Jacob Crowell's curator insight, November 4, 2014 1:52 PM

Women and Men in some Islamic countries live entirely different lives in regards to their geographic spheres. The women dominate the private sphere, they are sheltered from the public sphere. Their architecture reflects that fact. Windows and balconies are constructed so people can see out but not see in from the street. Homes are built so the houses across from one another are not lined up with the front doors directly across from one another. Streets are winding and made so the homes are extremely private. This reflects society in regards to how people view gender. Females are kept out of the public sphere and when they do venture out into the streets, they are encouraged to have a male escorting them. This image above shows the balcony as a barrier keeping females "protected" from the public sphere.

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Why Songs Get Stuck in Your Head

Why Songs Get Stuck in Your Head | world population map | Scoop.it
Enjoyable now; maddening later.

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Andrew McCluskey's curator insight, January 17, 2014 7:36 PM

This article is really a primer for the book that goes with it - On Repeat: How Music Plays the Mind, by Elizabeth Hellmuth Margulis.  As an introduction to earworms and the psychology behind it - it reads terribly academically and before you know it you're deep in existential exposition from a Freudian theorist - awesome!   Still - if you're into music psychology it's worth a read and the book does look interesting.

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Four Keys To Workplace Innovation

Four Keys To Workplace Innovation | world population map | Scoop.it
Innovation isn’t the purview of lone geniuses being struck, lightening style, by inspiration out of the blue. Rather it comes from creative, intelligent people who routinely encounter different perspectives and are frequently exposed to new concepts.

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Chris Farrance's curator insight, January 17, 2014 4:16 AM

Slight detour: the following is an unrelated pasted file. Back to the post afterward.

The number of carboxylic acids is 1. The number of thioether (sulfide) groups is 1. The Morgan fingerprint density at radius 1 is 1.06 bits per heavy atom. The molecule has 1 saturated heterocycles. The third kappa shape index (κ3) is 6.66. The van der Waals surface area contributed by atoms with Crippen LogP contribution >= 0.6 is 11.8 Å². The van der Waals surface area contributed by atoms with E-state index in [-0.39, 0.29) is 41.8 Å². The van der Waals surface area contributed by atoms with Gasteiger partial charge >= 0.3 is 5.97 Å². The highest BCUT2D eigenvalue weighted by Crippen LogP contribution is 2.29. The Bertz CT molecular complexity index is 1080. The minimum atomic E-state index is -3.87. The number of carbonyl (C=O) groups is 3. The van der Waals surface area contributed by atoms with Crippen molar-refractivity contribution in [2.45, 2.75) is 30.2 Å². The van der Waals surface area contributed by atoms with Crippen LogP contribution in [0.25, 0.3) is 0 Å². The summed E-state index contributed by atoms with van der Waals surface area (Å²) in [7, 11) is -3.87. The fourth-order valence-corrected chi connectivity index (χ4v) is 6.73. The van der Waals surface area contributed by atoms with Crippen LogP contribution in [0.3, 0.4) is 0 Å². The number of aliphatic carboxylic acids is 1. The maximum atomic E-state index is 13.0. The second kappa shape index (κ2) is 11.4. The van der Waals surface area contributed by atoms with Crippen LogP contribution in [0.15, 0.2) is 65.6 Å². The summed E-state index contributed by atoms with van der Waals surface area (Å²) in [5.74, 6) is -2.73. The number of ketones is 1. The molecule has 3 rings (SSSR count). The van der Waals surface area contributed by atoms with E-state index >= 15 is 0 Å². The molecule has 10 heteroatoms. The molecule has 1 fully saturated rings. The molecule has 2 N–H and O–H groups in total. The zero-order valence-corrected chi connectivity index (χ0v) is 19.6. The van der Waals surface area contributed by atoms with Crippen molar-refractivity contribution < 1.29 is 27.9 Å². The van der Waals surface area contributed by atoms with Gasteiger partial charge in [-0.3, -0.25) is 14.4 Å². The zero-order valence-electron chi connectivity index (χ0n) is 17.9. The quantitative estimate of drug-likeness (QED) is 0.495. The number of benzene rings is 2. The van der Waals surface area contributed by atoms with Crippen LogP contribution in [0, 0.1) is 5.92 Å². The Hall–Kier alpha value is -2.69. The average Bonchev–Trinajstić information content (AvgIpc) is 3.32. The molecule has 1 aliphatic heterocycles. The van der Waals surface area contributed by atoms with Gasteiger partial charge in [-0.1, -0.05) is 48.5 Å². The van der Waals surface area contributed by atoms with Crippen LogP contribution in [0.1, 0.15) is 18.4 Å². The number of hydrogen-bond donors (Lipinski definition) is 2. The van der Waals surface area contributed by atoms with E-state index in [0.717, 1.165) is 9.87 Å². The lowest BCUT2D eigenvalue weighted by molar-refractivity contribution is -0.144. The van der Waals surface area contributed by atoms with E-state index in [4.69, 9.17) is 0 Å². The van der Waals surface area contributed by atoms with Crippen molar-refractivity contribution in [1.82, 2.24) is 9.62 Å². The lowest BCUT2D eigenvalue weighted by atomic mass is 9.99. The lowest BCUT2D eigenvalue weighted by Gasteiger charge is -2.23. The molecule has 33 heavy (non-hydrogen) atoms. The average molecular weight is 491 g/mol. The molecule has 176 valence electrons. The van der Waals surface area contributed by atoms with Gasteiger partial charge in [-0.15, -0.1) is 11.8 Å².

I like this to be underpinned by a 'tight/loose' process that encourages engagement and doesn't stifle creativity

 

aanve's curator insight, March 23, 2014 11:26 PM

www.aanve.com

 

Cathy Matthews's curator insight, March 24, 2014 9:22 AM

Easy to implement solutions that make sense! For example, brainstorming - engaging thinkers with different skill sets across your organization - is a proven strategy that keeps the team involved,  motivated  and excited to find solutions and remain at the top of their game.

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Dramatic Greenland Ice Melt

Scientists capture dramatic footage of Arctic glaciers melting in hours Scientists have captured dramatic footage of massive lakes in the Arctic melting away...

 

An amazingly extreme place that is far removed from inhabited regions of our planet, but still heavily impacted by people nonetheless.  


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Josue Maroquin's comment, August 12, 2013 10:10 PM
It shows us how humanity impacts the planet wherever we are
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Why You Should Convert Your Music To 432 Hz

Why You Should Convert Your Music To 432 Hz | world population map | Scoop.it
The way frequencies affect the physical world has been demonstrated through various experiments such as the science of Cymatics and water memory.

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Andrew McCluskey's curator insight, January 9, 2014 7:27 PM